Legendary role-playing game Dungeons & Dragons (now part of the Hasbro empire) turns 50 in 2024. Before then, however, there's something else for Level 12 Paladins to celebrate: upcoming spin-off flick Dungeons & Dragons: Honor Among Thieves. The plot (involving a band of unlikely adventurers embarking on an epic quest to find a long-lost relic) is the oldest campaign setup in the Dungeon Master’s handbook, but the film's trailer shows this fantasy fest also hopes to raise plenty of laughs – perhaps the producers have realised that mixing thrills and spills with plenty of gags has worked very well for the MCU? Chris Pine, Michelle Rodriguez and Pierce Brosnan are among a cast surrounded by a treasure chest of CGI. There's also a spin-off TV series in the works.

Guardians of the Galaxy: Vol 3 (May 5)


Now co-CEO of DC Studios, James Gunn exits Marvel with this third adventure for Chris Pratt’s Star-Lord and his crew of extraterrestrial misfits. Dangling story threads from the two earlier films will be resolved, and fan-fave character Adam Warlock will finally appear, after more than ten years of MCU teasing.

Fast X (May 19)


Louis Leterrier jumps into the driving seat to helm this penultimate film in the long-running Fast & Furious franchise. The plot is a closely guarded secret – the recently released trailer has given us plenty of set-piece action to gawp at, but no clue as to what order it all happens in – although as the budget has ballooned to $340m (making it the fourth most expensive film ever made) there’s every chance they sent the entire cast - including newcomers Brie Larson and Jason Momoa – into space for real this time. And, yes, we do appear set to see Jason Statham's Deckard Shaw and Sung Kang's Han working together for the first time.

The Little Mermaid (May 26)


Another live-action do-over of a classic animated feature from Disney, this time an update of its 1989 take on Hans Christian Andersen’s fairy tale. Whether it will measure up to the original ‘toon is anyone’s guess, but the casting of black actress/singer Halle Bailey as Ariel has already made a splash. Apparently black mermaids aren’t ‘historically accurate’...

Spider-Man: Across the Spider-verse (June 2)


This sequel to the hyper-stylised, Oscar-winning superhero ‘toon Spider-Man: Into the Spider-Verse (2018) sends Miles Morales (Shamiek Moore) and Gwen Stacy (Hailee Steinfeld) out across the multiverse to stop the Spot (Jason Schwartzman), a criminal whose body is covered with inter-dimensional portals. Other characters Peter B. Parker (Jake Johnson) and Spider-Man 2099 (Oscar Isaac) return among an army of alternate universe ‘Spider-People’, joining newbies Jessica Drew Spider-Woman (Issa Rae) and Spider-Punk (Daniel Kaluuya). And because of the scale of the story being told, Spider-Man: Across the Spider-Verse is only half of a two-part sequel – Spider-Man: Beyond the Spider-Verse will complete the story when it swings into cinemas in March next year.

Transformers: Rise of the Beasts (June 9)


Creed II director Steven Caple, Jr. swaps the boxing ring for the world of battling ‘bots with this seventh instalment in the Transformers film series. More epic in scope than 2018’s superb Bumblebee, this follow-up skips forward seven years to 1994 and features two friends from Brooklyn (played by Anthony Ramos and Dominique Fishback) joining Optimus Prime, Bumblebee and their fellow Autobots as they're sucked into a global conflict including two ancient animal-based Cybertronian factions: the Maximals and the Predacons. Among the giant ‘bots making their first appearances in the live-action series will be Transformers: Beast Wars favourites Optimus Primal (Ron Perlman), Airazor (Michelle Yeoh) and Rhinox (David Sobolov). Mark it in your diary to find out what a $200m budget gets you in AV spectacle in 2023.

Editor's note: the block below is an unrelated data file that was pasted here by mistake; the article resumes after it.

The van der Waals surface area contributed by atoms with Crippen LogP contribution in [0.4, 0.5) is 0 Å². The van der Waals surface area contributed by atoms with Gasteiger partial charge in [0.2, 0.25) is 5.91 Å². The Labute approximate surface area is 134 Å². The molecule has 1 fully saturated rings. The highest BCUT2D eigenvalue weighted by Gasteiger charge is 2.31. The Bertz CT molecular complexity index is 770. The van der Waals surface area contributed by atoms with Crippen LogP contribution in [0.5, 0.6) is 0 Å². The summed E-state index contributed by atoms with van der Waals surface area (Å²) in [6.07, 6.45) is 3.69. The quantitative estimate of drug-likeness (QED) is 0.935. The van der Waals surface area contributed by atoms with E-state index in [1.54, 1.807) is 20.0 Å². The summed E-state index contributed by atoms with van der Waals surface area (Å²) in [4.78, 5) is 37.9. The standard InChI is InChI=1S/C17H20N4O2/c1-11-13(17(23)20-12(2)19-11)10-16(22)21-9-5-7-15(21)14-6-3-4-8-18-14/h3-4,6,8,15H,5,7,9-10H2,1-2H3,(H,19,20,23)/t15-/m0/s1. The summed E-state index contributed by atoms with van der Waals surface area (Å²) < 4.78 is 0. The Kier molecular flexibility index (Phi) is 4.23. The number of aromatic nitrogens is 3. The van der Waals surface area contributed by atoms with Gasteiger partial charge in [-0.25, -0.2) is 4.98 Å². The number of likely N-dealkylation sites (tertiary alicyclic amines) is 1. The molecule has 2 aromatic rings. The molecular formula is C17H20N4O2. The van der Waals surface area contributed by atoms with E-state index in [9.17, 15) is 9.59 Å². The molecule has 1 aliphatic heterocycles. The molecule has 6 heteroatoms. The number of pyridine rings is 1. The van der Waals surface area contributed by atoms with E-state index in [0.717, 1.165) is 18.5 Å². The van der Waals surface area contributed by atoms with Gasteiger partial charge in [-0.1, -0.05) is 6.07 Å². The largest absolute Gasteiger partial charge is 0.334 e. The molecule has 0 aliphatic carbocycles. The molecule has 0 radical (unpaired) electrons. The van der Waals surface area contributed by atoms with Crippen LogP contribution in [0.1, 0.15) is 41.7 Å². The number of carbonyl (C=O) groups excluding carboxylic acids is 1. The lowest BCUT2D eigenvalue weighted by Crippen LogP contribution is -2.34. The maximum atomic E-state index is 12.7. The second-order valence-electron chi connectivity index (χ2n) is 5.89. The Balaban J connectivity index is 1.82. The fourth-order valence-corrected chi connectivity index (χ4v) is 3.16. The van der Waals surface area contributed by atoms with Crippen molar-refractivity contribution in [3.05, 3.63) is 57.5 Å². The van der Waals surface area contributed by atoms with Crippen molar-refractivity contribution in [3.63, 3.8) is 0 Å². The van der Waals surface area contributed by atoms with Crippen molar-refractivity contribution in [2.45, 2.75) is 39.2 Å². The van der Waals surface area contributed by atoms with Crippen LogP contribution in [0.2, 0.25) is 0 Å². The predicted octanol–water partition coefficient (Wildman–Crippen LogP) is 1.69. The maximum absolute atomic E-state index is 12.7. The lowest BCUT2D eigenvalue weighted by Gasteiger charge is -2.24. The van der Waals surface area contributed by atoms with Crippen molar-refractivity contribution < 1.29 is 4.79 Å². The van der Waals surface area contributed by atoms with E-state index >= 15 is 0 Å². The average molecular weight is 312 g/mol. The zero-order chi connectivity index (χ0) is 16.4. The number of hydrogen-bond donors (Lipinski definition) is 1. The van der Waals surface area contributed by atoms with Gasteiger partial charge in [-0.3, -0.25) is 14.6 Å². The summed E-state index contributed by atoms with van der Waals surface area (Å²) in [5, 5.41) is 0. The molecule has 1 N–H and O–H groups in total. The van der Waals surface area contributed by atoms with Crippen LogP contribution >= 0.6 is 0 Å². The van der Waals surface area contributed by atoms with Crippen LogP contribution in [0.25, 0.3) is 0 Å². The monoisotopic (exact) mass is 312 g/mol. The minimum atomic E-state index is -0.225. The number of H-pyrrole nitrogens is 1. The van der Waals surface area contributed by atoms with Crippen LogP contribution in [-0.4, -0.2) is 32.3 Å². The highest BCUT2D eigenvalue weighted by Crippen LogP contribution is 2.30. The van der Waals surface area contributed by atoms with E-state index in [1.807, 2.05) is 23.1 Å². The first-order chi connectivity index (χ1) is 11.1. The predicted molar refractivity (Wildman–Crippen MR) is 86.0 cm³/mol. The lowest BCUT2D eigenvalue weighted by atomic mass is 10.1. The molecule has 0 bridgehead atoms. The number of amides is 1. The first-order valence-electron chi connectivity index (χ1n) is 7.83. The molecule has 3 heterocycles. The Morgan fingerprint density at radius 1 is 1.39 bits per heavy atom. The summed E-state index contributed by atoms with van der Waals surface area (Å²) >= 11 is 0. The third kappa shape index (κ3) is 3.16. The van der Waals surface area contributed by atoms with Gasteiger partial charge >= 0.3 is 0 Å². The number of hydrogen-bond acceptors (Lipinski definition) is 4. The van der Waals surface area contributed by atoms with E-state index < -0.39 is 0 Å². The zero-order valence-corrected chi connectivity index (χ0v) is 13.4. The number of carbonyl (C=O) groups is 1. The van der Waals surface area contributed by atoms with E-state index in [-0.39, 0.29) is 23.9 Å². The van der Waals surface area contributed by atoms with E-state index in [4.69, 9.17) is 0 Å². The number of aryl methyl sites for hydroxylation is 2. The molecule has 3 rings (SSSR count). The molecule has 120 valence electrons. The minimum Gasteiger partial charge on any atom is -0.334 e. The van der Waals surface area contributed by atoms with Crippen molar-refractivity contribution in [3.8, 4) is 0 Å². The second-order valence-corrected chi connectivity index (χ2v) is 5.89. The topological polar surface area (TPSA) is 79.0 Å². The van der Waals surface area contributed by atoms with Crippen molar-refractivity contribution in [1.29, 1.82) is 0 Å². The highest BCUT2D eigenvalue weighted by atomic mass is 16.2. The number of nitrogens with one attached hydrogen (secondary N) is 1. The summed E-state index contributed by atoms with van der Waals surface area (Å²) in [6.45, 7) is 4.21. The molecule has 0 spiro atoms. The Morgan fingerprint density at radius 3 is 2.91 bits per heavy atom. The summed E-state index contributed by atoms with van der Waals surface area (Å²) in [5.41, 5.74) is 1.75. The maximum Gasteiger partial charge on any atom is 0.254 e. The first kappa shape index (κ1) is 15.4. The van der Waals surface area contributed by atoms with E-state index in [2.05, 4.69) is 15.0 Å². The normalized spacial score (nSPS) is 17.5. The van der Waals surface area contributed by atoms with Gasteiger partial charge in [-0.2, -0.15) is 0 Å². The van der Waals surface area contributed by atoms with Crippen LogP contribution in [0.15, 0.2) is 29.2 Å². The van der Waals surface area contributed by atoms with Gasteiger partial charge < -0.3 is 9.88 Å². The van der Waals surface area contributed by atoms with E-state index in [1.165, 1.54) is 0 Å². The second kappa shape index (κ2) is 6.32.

The Flash (June 16)

Movies_2023.flash He may be the fastest man alive, but the arrival of The Flash’s first solo film has taken far longer than anyone expected. Directed by It’s Andy Muschietti, filming wrapped in October 2021. However, between the personal troubles that dogged lead actor Ezra Miller, pandemic-related delays affecting completion of the film’s visual effects, and behind-the-scenes shenanigans at Warner Bros. resulting in various reshoots and re-edits (including the removal of a cameo by Henry Cavill’s Superman), The Flash has been held up for over a year. This sort of 'troubled production' doesn't usually bode well for a tentpole title, but there’s still a lot for DC fans to be excited about if Muschietti can stick the landing – not least the fact the film’s story (inspired by the multiverse-hopping Flashpoint comic) features appearances by both Ben Affleck and Michael Keaton's Batmen! In cinemas: June 16

Indiana Jones and The Dial of Destiny (June 30)


‘I don’t believe in magic. But a few times in my life I’ve seen things, things I can’t explain. And I’ve come to believe it’s not so much what you believe, it’s how hard you believe it’. So intones the trailer for Dial of Destiny, and if there’s one thing we believe, it’s that Harrison Ford deserves another shot at sending archaeologist-adventurer Indiana Jones off on a high following 2008’s disappointing …Kingdom of the Crystal Skull. The big difference this time out, of course, is Steven Spielberg’s absence from the director’s chair, with Logan helmer James Mangold cracking the whip instead.

Mission: Impossible - Dead Reckoning Part One (July 14)

Movies_2023.mission_impossible Your mission, should you choose to accept it, is to race to your nearest premium large format screen this summer to gawp at the seventh instalment in the blockbuster Mission: Impossible franchise. Reuniting Tom Cruise with …Rogue Nation and …Fallout writer/director Christopher McQuarrie, this first half of a double-sized story (Mission: Impossible - Dead Reckoning Part Two lands in 2024) sees its leading man once again performing his own death-defying stunts. Chief among them is a sequence in which Cruise rides a motorbike off a cliff and free-falls into a base jump. Or, as the daredevil star himself described it in the behind-the-scenes featurette released online towards the end of last year, ‘far and away the most dangerous thing we’ve ever attempted’. Bring it on!